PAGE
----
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Katishtya (San Felipe Pueblo)

Located along Interstate 25 halfway between the metropolitan cities of Albuquerque and Santa Fe, New Mexico, present-day San Felipe Pueblo (Katishtya in Keres, the language of the Pueblo) is considered one of the most culturally conservative pueblos. Similar to other pueblos, San Felipe does not allow visual or audio representations of its Pueblo or its activities and closes the village for certain ceremonies.

The Rio Grande River runs through San Felipe with homes on both the east and west sides of the river. As of 2013, enrollment included approximately 3,500 individuals. Most residents work in neighboring cities, although the Pueblo employs many of its people for tribal government and casino positions. Other wage economies in the Pueblo include federal government positions through the schools and health service.


Polychrome bowl with New Mexico state design by unknown artist, clay and paint, ca. 1970.

The interior of this bowl depicts New Mexico State with San Felipe Pueblo marked on the map.
The Rio Grande runs through the state and the Pueblo. Courtesy Arizona State Museum; E-8976.

Historically, San Felipe has long been known as a farming community. In fact, an observer for the 1890 census reported that “In proportion to the population, San Felipe has more land available for agriculture than any other pueblo.” Today, other Pueblo people still characterize San Felipe as a farming community. On Wednesdays during the harvesting season, a farmer’s market is held in the parking lot of the Pueblo’s Casino Hollywood.

The Pueblo has two schools, San Felipe Pueblo Elementary and San Felipe Pueblo Headstart. The language spoken is Keres (or Keresan) and tends to be the first language of children. However, like other Pueblos, San Felipe recognizes changes in the language as well as the increased use of English.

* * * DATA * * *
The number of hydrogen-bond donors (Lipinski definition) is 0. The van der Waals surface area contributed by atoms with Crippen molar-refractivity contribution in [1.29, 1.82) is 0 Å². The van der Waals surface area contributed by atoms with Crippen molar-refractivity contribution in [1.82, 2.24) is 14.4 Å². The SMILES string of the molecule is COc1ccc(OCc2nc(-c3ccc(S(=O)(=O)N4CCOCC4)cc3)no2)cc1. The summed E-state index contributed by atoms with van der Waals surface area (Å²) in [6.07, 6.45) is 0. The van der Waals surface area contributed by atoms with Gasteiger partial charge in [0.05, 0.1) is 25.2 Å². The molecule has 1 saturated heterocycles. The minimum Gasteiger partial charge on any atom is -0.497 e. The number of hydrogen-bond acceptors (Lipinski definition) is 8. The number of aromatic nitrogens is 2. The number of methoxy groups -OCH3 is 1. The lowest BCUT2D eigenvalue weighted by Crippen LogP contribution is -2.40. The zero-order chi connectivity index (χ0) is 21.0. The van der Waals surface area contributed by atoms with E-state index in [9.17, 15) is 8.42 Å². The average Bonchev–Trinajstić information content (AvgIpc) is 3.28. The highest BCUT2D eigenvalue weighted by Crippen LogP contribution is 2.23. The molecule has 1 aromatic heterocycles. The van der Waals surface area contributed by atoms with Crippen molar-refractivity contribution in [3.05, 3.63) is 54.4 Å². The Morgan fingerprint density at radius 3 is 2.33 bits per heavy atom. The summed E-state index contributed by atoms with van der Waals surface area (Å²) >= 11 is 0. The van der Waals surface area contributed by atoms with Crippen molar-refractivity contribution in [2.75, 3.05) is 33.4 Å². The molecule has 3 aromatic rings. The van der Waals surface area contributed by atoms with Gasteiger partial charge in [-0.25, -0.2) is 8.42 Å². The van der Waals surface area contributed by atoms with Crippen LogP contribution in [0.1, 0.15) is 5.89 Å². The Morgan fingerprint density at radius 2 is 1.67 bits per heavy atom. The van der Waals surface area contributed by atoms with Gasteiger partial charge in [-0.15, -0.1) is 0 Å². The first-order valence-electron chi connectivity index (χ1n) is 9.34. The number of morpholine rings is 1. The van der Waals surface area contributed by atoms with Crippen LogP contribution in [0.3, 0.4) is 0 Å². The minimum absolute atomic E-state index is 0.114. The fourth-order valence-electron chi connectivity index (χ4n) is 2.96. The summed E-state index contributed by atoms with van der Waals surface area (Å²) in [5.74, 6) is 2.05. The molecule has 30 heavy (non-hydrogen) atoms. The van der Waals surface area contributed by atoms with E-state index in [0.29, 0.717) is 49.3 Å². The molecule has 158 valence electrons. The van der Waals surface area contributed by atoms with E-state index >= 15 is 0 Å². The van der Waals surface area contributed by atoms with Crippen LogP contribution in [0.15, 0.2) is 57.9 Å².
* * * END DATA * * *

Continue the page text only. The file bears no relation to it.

San Felipe celebrates its feast day on May 1, the feast of Saint Philip. During the Pueblo’s feast day one of the most notable features is its large sunken plaza. Sitting three feet below the level of its surrounding area, the plaza represents centuries of ceremony and dance that have endured despite drastic changes over time and space.

San Felipe Pueblo circa 1920.

Postcard of San Felipe Pueblo published by the Fred Harvey Company.

Oral histories and archaeological evidence trace the ancestors of San Felipe and other Keres-speaking Pueblos to the area surrounding Chaco Canyon, up into the Aztec and Mesa Verde region and down into Acoma and the middle Puerco. After several migrations, they established Kuapa. Located south of Bandelier National Monument on the Parajito Plateau, Kuapa was once occupied by the ancestors of modern-day Cochiti and San Felipe Pueblos. Occupied from roughly 1200-1400, the inhabitants at Kuapa were eventually driven out by what Adolph Bandelier speculates may have been hostile Tewa groups. Residents of Kuapa split with one group, eventually establishing what is now Cochiti Pueblo. The other group went to Tunque and then Katishtya. After abandoning Katishtya during the Pueblo Revolt era and moving a few more times, they finally settled in their current location, also called Katishtya.

The historical record of San Felipe tends to be scant, including information about artistic traditions. Most accounts assume the Pueblo does not have a strong tradition of art production, including pottery. The potters, on the other hand, spoke about hearing from their grandparents and others about past potters, jewelers, weavers, and moccasin makers, but these artistic traditions were kept mostly internal to the community.

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